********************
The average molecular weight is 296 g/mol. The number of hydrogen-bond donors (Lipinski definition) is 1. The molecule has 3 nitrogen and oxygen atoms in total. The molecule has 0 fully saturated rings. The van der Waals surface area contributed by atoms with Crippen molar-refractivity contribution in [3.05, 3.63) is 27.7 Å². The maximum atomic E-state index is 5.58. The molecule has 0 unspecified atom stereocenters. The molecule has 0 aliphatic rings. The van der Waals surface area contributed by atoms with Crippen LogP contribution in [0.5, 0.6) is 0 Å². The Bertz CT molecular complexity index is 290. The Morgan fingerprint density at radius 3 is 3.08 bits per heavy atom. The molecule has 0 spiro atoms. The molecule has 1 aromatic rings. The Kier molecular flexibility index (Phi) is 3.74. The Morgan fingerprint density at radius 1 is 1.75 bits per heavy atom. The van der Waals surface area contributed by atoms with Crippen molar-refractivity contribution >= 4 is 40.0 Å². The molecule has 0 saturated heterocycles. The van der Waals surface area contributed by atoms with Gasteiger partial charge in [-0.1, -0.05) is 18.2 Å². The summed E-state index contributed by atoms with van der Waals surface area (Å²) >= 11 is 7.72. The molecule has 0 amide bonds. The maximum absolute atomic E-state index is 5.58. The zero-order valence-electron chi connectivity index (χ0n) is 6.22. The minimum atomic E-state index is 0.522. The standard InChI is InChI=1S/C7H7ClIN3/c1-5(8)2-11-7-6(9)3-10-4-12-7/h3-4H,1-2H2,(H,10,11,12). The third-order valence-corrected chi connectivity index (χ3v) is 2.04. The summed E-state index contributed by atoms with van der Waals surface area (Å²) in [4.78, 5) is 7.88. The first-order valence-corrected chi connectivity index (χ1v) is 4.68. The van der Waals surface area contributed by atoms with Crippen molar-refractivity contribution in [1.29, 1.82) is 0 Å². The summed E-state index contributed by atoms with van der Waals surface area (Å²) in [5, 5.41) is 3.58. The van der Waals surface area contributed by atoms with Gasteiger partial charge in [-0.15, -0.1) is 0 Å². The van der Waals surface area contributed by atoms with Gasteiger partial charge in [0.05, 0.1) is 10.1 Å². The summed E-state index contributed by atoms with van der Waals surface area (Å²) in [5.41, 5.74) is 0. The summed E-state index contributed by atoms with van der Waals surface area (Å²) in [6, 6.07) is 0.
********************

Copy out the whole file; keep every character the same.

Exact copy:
The average molecular weight is 296 g/mol. The number of hydrogen-bond donors (Lipinski definition) is 1. The molecule has 3 nitrogen and oxygen atoms in total. The molecule has 0 fully saturated rings. The van der Waals surface area contributed by atoms with Crippen molar-refractivity contribution in [3.05, 3.63) is 27.7 Å². The maximum atomic E-state index is 5.58. The molecule has 0 unspecified atom stereocenters. The molecule has 0 aliphatic rings. The van der Waals surface area contributed by atoms with Crippen LogP contribution in [0.5, 0.6) is 0 Å². The Bertz CT molecular complexity index is 290. The Morgan fingerprint density at radius 3 is 3.08 bits per heavy atom. The molecule has 0 spiro atoms. The molecule has 1 aromatic rings. The Kier molecular flexibility index (Phi) is 3.74. The Morgan fingerprint density at radius 1 is 1.75 bits per heavy atom. The van der Waals surface area contributed by atoms with Crippen molar-refractivity contribution >= 4 is 40.0 Å². The molecule has 0 saturated heterocycles. The van der Waals surface area contributed by atoms with Gasteiger partial charge in [-0.1, -0.05) is 18.2 Å². The summed E-state index contributed by atoms with van der Waals surface area (Å²) >= 11 is 7.72. The molecule has 0 amide bonds. The maximum absolute atomic E-state index is 5.58. The zero-order valence-electron chi connectivity index (χ0n) is 6.22. The minimum atomic E-state index is 0.522. The standard InChI is InChI=1S/C7H7ClIN3/c1-5(8)2-11-7-6(9)3-10-4-12-7/h3-4H,1-2H2,(H,10,11,12). The third-order valence-corrected chi connectivity index (χ3v) is 2.04. The summed E-state index contributed by atoms with van der Waals surface area (Å²) in [4.78, 5) is 7.88. The first-order valence-corrected chi connectivity index (χ1v) is 4.68. The van der Waals surface area contributed by atoms with Crippen molar-refractivity contribution in [1.29, 1.82) is 0 Å². The summed E-state index contributed by atoms with van der Waals surface area (Å²) in [5, 5.41) is 3.58. The van der Waals surface area contributed by atoms with Gasteiger partial charge in [-0.15, -0.1) is 0 Å². The van der Waals surface area contributed by atoms with Gasteiger partial charge in [0.05, 0.1) is 10.1 Å². The summed E-state index contributed by atoms with van der Waals surface area (Å²) in [5.41, 5.74) is 0. The summed E-state index contributed by atoms with van der Waals surface area (Å²) in [6, 6.07) is 0.